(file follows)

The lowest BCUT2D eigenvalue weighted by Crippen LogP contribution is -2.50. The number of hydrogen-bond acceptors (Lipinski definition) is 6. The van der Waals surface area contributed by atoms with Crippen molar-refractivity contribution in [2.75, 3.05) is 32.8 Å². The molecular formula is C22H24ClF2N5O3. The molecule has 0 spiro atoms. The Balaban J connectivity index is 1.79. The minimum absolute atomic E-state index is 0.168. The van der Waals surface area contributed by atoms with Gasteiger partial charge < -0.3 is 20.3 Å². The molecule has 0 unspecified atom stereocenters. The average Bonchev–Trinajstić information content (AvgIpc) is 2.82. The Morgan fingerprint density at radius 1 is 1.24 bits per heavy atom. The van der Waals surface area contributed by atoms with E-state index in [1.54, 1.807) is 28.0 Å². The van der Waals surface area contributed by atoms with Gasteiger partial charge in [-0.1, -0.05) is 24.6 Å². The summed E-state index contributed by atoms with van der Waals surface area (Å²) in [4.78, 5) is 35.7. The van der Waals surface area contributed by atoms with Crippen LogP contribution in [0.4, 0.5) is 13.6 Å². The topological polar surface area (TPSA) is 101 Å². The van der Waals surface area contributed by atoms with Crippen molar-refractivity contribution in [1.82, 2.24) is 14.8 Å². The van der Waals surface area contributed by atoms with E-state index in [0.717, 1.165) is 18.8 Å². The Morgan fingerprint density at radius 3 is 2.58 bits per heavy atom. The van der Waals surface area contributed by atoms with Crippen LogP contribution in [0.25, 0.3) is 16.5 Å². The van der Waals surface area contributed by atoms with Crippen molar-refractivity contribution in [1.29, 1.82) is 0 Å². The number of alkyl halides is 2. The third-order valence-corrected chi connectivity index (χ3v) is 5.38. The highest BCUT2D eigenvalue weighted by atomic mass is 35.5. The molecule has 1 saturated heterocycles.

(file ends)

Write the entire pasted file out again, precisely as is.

The lowest BCUT2D eigenvalue weighted by Crippen LogP contribution is -2.50. The number of hydrogen-bond acceptors (Lipinski definition) is 6. The van der Waals surface area contributed by atoms with Crippen molar-refractivity contribution in [2.75, 3.05) is 32.8 Å². The molecular formula is C22H24ClF2N5O3. The molecule has 0 spiro atoms. The Balaban J connectivity index is 1.79. The minimum absolute atomic E-state index is 0.168. The van der Waals surface area contributed by atoms with Gasteiger partial charge < -0.3 is 20.3 Å². The molecule has 0 unspecified atom stereocenters. The average Bonchev–Trinajstić information content (AvgIpc) is 2.82. The Morgan fingerprint density at radius 1 is 1.24 bits per heavy atom. The van der Waals surface area contributed by atoms with E-state index in [1.54, 1.807) is 28.0 Å². The van der Waals surface area contributed by atoms with Gasteiger partial charge in [-0.1, -0.05) is 24.6 Å². The summed E-state index contributed by atoms with van der Waals surface area (Å²) in [4.78, 5) is 35.7. The van der Waals surface area contributed by atoms with Crippen LogP contribution in [0.4, 0.5) is 13.6 Å². The topological polar surface area (TPSA) is 101 Å². The van der Waals surface area contributed by atoms with Crippen molar-refractivity contribution in [1.82, 2.24) is 14.8 Å². The van der Waals surface area contributed by atoms with E-state index in [0.717, 1.165) is 18.8 Å². The Morgan fingerprint density at radius 3 is 2.58 bits per heavy atom. The van der Waals surface area contributed by atoms with Crippen LogP contribution in [0.25, 0.3) is 16.5 Å². The van der Waals surface area contributed by atoms with Crippen molar-refractivity contribution in [1.29, 1.82) is 0 Å². The number of alkyl halides is 2. The third-order valence-corrected chi connectivity index (χ3v) is 5.38. The highest BCUT2D eigenvalue weighted by atomic mass is 35.5. The molecule has 1 saturated heterocycles.